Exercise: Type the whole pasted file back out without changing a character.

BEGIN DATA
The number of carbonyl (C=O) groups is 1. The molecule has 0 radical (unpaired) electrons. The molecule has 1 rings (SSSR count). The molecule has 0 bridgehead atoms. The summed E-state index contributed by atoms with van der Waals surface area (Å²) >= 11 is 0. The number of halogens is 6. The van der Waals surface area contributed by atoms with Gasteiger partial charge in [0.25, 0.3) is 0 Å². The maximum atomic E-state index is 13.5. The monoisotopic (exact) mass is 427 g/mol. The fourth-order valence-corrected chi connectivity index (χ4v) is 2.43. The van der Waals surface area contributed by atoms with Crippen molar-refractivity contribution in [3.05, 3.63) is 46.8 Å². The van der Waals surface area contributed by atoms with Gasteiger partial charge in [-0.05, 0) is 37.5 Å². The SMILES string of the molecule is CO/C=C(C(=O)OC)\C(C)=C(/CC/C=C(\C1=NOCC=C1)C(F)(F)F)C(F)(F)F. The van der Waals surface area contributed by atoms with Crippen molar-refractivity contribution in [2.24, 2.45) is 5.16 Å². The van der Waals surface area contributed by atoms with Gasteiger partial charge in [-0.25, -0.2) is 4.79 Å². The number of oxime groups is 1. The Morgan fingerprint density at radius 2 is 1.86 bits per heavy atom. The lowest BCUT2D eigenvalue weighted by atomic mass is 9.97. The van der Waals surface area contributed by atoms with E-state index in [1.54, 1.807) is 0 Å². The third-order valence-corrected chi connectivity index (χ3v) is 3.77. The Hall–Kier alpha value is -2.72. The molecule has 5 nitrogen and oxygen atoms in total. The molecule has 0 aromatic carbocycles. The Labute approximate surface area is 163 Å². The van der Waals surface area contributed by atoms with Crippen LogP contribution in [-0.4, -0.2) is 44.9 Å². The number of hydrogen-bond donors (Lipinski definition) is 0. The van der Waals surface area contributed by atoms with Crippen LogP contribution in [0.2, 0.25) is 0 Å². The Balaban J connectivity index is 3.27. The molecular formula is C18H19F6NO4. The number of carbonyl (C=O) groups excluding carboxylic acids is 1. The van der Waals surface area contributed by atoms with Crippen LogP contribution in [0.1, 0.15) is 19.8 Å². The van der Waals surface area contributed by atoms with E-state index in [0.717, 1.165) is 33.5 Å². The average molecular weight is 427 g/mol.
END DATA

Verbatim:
The number of carbonyl (C=O) groups is 1. The molecule has 0 radical (unpaired) electrons. The molecule has 1 rings (SSSR count). The molecule has 0 bridgehead atoms. The summed E-state index contributed by atoms with van der Waals surface area (Å²) >= 11 is 0. The number of halogens is 6. The van der Waals surface area contributed by atoms with Gasteiger partial charge in [0.25, 0.3) is 0 Å². The maximum atomic E-state index is 13.5. The monoisotopic (exact) mass is 427 g/mol. The fourth-order valence-corrected chi connectivity index (χ4v) is 2.43. The van der Waals surface area contributed by atoms with Crippen molar-refractivity contribution in [3.05, 3.63) is 46.8 Å². The van der Waals surface area contributed by atoms with Gasteiger partial charge in [-0.05, 0) is 37.5 Å². The SMILES string of the molecule is CO/C=C(C(=O)OC)\C(C)=C(/CC/C=C(\C1=NOCC=C1)C(F)(F)F)C(F)(F)F. The van der Waals surface area contributed by atoms with Crippen molar-refractivity contribution in [2.24, 2.45) is 5.16 Å². The van der Waals surface area contributed by atoms with Gasteiger partial charge in [-0.25, -0.2) is 4.79 Å². The number of oxime groups is 1. The Morgan fingerprint density at radius 2 is 1.86 bits per heavy atom. The lowest BCUT2D eigenvalue weighted by atomic mass is 9.97. The van der Waals surface area contributed by atoms with E-state index in [1.54, 1.807) is 0 Å². The third-order valence-corrected chi connectivity index (χ3v) is 3.77. The Hall–Kier alpha value is -2.72. The molecule has 5 nitrogen and oxygen atoms in total. The molecule has 0 aromatic carbocycles. The Labute approximate surface area is 163 Å². The van der Waals surface area contributed by atoms with Crippen LogP contribution in [-0.4, -0.2) is 44.9 Å². The number of hydrogen-bond donors (Lipinski definition) is 0. The van der Waals surface area contributed by atoms with Crippen LogP contribution in [0.2, 0.25) is 0 Å². The Balaban J connectivity index is 3.27. The molecular formula is C18H19F6NO4. The number of carbonyl (C=O) groups excluding carboxylic acids is 1. The van der Waals surface area contributed by atoms with Crippen LogP contribution in [0.1, 0.15) is 19.8 Å². The van der Waals surface area contributed by atoms with E-state index in [0.717, 1.165) is 33.5 Å². The average molecular weight is 427 g/mol.